Pronunciation Guide

This guide to difficult-to-pronounce words and names in psychology is intended to help students of psychology in oral presentations, see “About the Blog Name” for a longer explanation.

Disclaimer: Rather than use the International Phonetic Alphabet, which is precise but hard to interpret I have adopted a rough phonetic guide of my own making that uses familiar words whenever possible. It may not capture all the nuances of say, French pronunciation, but if you follow this guide you will at least get it approximately right. I welcome suggestions for additions to this guide in the comments.

Binet, Alfred = Bin-nay
Cartesian = Cart-tee-shun
Charcot, Jean-Martin = Shar-ko
Descartes, René = Ren-nay Deh-cart
Foucauldian = Foo-ko-dee-an
Foucault, Michel = Michelle Foo-ko
Freud, Sigmund = Froyd
Gesell, Arnold = Gazelle
Gestalt = Gues-talt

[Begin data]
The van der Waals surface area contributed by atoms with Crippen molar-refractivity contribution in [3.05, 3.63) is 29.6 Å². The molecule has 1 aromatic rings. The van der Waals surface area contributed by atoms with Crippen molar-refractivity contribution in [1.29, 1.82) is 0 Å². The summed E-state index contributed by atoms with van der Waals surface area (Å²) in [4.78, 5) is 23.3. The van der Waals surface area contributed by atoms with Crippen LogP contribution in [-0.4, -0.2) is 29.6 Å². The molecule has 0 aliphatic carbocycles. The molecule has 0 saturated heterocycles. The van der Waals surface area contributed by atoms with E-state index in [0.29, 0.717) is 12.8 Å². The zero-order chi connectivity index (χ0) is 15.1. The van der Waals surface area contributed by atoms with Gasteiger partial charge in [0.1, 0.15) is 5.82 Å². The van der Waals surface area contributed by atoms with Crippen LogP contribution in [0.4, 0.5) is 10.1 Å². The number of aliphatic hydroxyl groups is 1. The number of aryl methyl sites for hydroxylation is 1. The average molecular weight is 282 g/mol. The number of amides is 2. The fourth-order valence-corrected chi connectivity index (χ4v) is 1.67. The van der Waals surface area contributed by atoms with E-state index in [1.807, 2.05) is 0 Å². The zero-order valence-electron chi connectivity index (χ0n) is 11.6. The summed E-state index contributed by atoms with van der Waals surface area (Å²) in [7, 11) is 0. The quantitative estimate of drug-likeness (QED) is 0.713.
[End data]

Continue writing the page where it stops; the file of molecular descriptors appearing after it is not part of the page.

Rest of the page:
Janet, Pierre = Jah-nay
Jung, Carl = Young
Külpe, Oswald = Cull-pay
Leipzig = Lyp-sig
Lewin, Kurt = Leh-veen
Oedipal = Ed-uh-pull
Oedipus = Ed-uh-puss
Piaget, Jean = John Pee-ah-shay
Pierce, Charles Sanders = Purse
Rhesus monkeys = Reeses (as in the candies)
Sherif, Carolyn Wood = Sheriff*
Sherif, Muzafer = Moo-seph-er Sheriff*
Woucester = Wuss-ter
Wundt, Wilhelm = Vill-helm Vundt

*”Cher-eef” is also an acceptable pronunciation of Sherif but according to Donald Routh, who knew the Sherifs, they preferred “Sheriff”.

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